On Friday afternoon, the kids and I went on a playdate to the home of one of Owen’s school friends, Suzuka. Her mom and sister and another family had come over to our home the week before (see what we had for lunch!). There were four moms, their kids, and us all gathered at Suzuka’s for lunch. Atsuko, the host mom, and Yoko, one of the other moms, have been friends since high school (and had even gone to Hawaii together on a school trip!). Now they have the wonderful opportunity of living in the same neighborhood with their families. As we were all preparing lunch together, I noticed the ease in which they worked together, spoke to each other’s children; knew what each other needed without it being said. Yoko knew where all the dishes, pots, and silverware belonged. She and Atsuko had twenty years of history — the best kind of friends.
Suddenly, as I was boiling water, I felt the little tears fill up in my eyes. Please God! Don’t let me start crying! I was really enjoying this time, and continue to be so thankful for the new friends God is bringing into our lives through Owen’s kindergarten and our neighborhood. But I felt myself longing for the OLD friends – the ones who know what I need without me having to say it. The ones who can guess where I keep my silverware because they’ve been in enough of my past apartments and homes and KNOW ME. I knew I couldn’t explain this to my new friends without them feeling bad. Thankfully, the boiling water and my sleeve helped hide the tears, and I pushed the thoughts aside to enjoy the rest of our lunch together.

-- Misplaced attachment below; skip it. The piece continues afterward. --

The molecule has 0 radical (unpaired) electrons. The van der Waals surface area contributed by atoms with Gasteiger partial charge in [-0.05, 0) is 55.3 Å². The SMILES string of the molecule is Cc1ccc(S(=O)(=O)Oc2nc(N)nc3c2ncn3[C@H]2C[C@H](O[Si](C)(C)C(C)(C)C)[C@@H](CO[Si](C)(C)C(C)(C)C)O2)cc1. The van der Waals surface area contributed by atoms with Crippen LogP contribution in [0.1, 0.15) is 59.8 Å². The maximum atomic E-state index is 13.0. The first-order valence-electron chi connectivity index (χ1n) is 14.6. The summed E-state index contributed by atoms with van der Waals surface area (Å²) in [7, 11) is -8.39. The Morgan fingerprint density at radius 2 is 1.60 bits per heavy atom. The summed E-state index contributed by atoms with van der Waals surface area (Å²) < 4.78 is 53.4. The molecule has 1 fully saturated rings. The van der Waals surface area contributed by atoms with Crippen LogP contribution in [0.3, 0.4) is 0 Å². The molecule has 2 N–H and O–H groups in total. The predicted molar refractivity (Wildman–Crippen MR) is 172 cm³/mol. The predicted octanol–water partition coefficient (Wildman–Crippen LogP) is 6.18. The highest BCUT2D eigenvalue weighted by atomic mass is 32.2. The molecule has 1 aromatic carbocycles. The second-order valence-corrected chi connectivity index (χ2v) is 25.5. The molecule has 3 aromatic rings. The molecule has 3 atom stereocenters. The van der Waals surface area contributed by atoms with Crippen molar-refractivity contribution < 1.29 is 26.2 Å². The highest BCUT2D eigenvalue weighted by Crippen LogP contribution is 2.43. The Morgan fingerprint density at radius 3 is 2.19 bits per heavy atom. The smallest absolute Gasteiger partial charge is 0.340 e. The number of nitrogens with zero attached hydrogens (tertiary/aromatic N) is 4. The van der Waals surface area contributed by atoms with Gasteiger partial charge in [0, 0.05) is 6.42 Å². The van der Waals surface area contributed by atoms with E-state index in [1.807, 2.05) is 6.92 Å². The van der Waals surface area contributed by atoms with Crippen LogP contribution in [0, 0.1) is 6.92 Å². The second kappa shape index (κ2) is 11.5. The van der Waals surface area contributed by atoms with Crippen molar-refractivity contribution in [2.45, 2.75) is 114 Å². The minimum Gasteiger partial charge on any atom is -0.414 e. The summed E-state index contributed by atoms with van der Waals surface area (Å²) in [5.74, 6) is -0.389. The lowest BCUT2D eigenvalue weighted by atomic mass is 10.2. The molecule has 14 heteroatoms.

This week I read a fellow missionary’s blog as he reflected on their family’s returning to Japan from a home assignment in the US. Michael Oh wrote about the bittersweetness of coming back to the land where God has so clearly called them, but needing to leave their beloved family and friends. He likened this leaving to the concept of fasting…choosing to remove oneself from something one loves. Oh wrote: In missions, we fast the blessings of family, friends, and all the blessings and opportunities of life in the US – because there is something even more essential to life – our relationship to Christ whom we follow and seek to make known. And we fast these blessings – because there is something more urgent than even our family and friends – the Gospel going to the perishing among the 2.5 billion who have little or no chance to hear the Gospel.
Eric and I feel blessed over and over to be in Japan. I often say we have the best job in the world! But the part of being far away from the “old” friends and our families – this is the part that doesn’t ever seem to get easy. I pray that with time and patience, Atsuko and Yoko might become the kind of friends who know where I keep the silverware. God has a way of weaving new friends into our lives when we are grieving the old ones, and we never quite realize when they, too, become old friends. But I keep special places in my heart for those who are part of me and our history, who know my kitchen, my children, and my weaknesses; and yet still love me.
When I was growing up, we used to have a framed cross-stitch in our dining room that said, “Make new friends, keep the old; one is silver, the other gold.” How thankful I am for new friends; but oh, you old friends are as pure as gold to me!